Senecas Fear Act Will Harm Economy

A federal act that Seneca Indians say could harm their economy but a senate sponsor says will “snuff out” black market cigarette smuggling has passed the next hurdle on its way to becoming law.

The Prevent All Cigarette Trafficking Act, also known as the PACT Act, passed the Senate Judiciary Committee on Thursday. It was previously passed by the House of Representatives and will next go to the full Senate, although a vote has not yet been scheduled.

According to its sponsor, Sen. Herbert Kohl, D-Wis., the PACT Act will strengthen the reporting requirements for interstate cigarette sellers, increase criminal penalties for violators, create civil penalties for violations including reporting requirements and state tobacco tax laws, grant federal and state law enforcement officials more powers to investigate and prosecute violators, prohibit the U.S. Postal Service from delivering tobacco products.

Although Kohl said the act is necessary to curb illegal Internet sales that lead to funding criminal and terrorist activity, Seneca Indians report the act could jeopardize Seneca and non-Seneca businesses, their employees and the Seneca Nation government. Privately owned Seneca businesses take cigarette orders via phone and Internet and mail them, which the act would prohibit. The Seneca Nation licenses the businesses, which pay a fee for the licenses. Government revenues would therefore diminish if the entrepreneurs go out of business due to the law’s effect. The government revenues, Senecas report, go toward health and education initiatives.

Seneca Nation President Barry E. Snyder said Monday the law’s passage could result in up to a 65 percent loss in import/export revenue to the Nation, which funds health and education programs, along with a projected job loss of 1,000 Seneca and non-Seneca positions that stem from mailed cigarette order businesses.

Snyder said the Nation has a state-of-the-art stamping and enforcement mechanism that ensures compliance with a rigorous set of internal regulations, including retailer authorization, minimum pricing and a ban on sales to minors. The Nation works in close partnership with the Federal Bureau of Alcohol, Tobacco and Firearms Enforcement. He alleged the act would benefit big tobacco by steering customers to them and eliminating competitors, like those on Seneca territory.

After learning of the Senate Judiciary Committee’s passage, Snyder said there will be “significant economic harm to the Seneca Nation, its members, member enterprises and the Western New York Economy” if the law is passed. He said at a time of record unemployment locally, 1,000 jobs will be taken from the area as a result of the act. Snyder also questioned how President Barrack Obama’s recent pledge to help Indian could be made while the act was in the works.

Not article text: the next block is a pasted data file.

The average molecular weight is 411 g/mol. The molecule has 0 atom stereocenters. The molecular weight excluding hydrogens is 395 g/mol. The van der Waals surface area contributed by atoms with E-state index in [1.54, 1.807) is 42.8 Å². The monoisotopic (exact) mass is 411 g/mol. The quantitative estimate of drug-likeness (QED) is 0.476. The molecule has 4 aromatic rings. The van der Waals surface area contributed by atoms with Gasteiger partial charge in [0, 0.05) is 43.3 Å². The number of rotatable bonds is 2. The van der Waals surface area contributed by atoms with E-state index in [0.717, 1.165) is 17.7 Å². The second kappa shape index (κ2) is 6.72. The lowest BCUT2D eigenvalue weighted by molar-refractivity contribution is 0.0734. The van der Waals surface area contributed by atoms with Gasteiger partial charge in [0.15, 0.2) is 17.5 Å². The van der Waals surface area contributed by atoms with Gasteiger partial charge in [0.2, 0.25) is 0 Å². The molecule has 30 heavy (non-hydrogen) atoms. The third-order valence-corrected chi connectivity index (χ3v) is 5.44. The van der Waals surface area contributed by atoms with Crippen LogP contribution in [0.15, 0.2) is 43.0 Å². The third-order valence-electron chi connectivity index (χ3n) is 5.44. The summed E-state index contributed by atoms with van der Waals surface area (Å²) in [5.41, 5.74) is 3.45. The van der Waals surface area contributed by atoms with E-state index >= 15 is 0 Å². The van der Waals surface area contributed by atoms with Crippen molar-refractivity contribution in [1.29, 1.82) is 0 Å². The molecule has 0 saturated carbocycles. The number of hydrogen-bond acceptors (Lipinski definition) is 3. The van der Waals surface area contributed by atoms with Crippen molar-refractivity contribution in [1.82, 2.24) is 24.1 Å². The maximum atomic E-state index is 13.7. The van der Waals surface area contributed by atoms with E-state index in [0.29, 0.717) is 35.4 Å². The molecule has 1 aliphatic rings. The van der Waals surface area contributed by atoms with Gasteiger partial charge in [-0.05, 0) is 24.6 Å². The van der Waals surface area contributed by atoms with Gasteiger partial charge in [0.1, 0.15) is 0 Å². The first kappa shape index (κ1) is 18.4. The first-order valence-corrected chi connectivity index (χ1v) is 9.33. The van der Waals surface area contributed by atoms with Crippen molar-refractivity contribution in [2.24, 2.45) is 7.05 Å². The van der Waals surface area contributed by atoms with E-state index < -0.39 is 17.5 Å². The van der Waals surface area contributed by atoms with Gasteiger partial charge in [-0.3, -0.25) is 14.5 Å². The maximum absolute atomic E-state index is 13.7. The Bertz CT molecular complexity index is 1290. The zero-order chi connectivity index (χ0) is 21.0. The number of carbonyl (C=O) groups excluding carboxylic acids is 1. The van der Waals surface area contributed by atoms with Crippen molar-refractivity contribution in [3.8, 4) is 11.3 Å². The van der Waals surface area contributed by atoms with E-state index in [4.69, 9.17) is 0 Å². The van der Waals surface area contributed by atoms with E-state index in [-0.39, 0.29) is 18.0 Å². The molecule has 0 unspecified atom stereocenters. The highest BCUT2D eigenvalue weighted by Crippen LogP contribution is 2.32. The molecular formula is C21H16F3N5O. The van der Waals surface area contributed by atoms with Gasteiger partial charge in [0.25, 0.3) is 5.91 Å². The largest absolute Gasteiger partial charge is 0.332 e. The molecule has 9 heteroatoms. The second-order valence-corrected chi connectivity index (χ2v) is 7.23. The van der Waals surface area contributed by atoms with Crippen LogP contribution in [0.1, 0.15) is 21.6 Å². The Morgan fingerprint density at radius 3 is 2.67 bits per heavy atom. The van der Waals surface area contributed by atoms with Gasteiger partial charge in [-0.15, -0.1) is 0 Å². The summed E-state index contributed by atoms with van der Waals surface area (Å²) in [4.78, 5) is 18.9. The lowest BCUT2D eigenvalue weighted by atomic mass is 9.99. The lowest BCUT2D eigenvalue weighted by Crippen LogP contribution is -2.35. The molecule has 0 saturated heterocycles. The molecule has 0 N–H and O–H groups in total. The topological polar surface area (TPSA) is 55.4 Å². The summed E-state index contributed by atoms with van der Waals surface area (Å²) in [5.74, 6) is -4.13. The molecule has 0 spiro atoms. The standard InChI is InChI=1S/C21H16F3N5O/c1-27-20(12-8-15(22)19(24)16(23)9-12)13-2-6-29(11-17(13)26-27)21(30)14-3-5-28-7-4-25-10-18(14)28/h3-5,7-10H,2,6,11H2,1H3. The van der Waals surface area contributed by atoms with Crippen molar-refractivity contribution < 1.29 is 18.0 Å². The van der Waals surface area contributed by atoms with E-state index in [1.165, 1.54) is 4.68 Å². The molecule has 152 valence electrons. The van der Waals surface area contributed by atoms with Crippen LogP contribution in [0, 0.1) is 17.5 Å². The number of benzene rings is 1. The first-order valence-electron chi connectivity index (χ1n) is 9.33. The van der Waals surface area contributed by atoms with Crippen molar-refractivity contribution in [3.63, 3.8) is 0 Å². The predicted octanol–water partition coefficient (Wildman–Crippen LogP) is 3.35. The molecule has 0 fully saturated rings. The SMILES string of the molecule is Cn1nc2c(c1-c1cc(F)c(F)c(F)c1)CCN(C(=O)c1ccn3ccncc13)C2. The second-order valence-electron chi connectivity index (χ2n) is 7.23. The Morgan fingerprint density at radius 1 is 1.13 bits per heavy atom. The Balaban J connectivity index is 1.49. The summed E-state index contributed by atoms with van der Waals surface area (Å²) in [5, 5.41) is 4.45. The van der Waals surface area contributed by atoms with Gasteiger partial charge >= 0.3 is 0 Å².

According to Snyder, the PACT Act is a direct contradiction of President Obama’s statement to “reverse the U.S. government’s history of marginalizing and ignoring the plight of Indian nations.”

“We agree with the fundamental goals reflected by the PACT Act, that no one should be engaged in illegal cigarette smuggling. But cigarettes are a lawful product, and this PACT Act is nothing but a money grab …to destroy legitimate, treaty-sanctioned American Indian commerce,” said Snyder. “Senators supporting the PACT Act, especially the New York Senators, should ask themselves why are they letting (tobacco companies) take jobs and money from the Seneca Nation and the Western New York economy?”

Kohl reports the act’s intent is to crack down on illegal sales and send consumers to places of purchase where they pay taxes. Kohl said that cigarette trafficking, including the illegal sale of tobacco products over the Internet, costs states billions of dollars in lost tax revenue each year.

“As lost tobacco tax revenue lines the pockets of criminals and terrorist groups, states are being forced to increase college tuition and restrict access to other programs because of these lost revenues,” he said.

The Internet represents a new obstacle to enforcement, said Kohl. Illegal tobacco vendors around the world evade detection by conducting transactions over the Internet, and then shipping their illegal products around the country to consumers. Just a few years ago, there were less than 100 vendors selling cigarettes online. Today, approximately 500 vendors sell tobacco products over the Internet, he said.

How that number effects Seneca businesses and whether the law will be passed by the Senate remains to be seen.

By Sharon Turano, Postjournal
November 24, 2009

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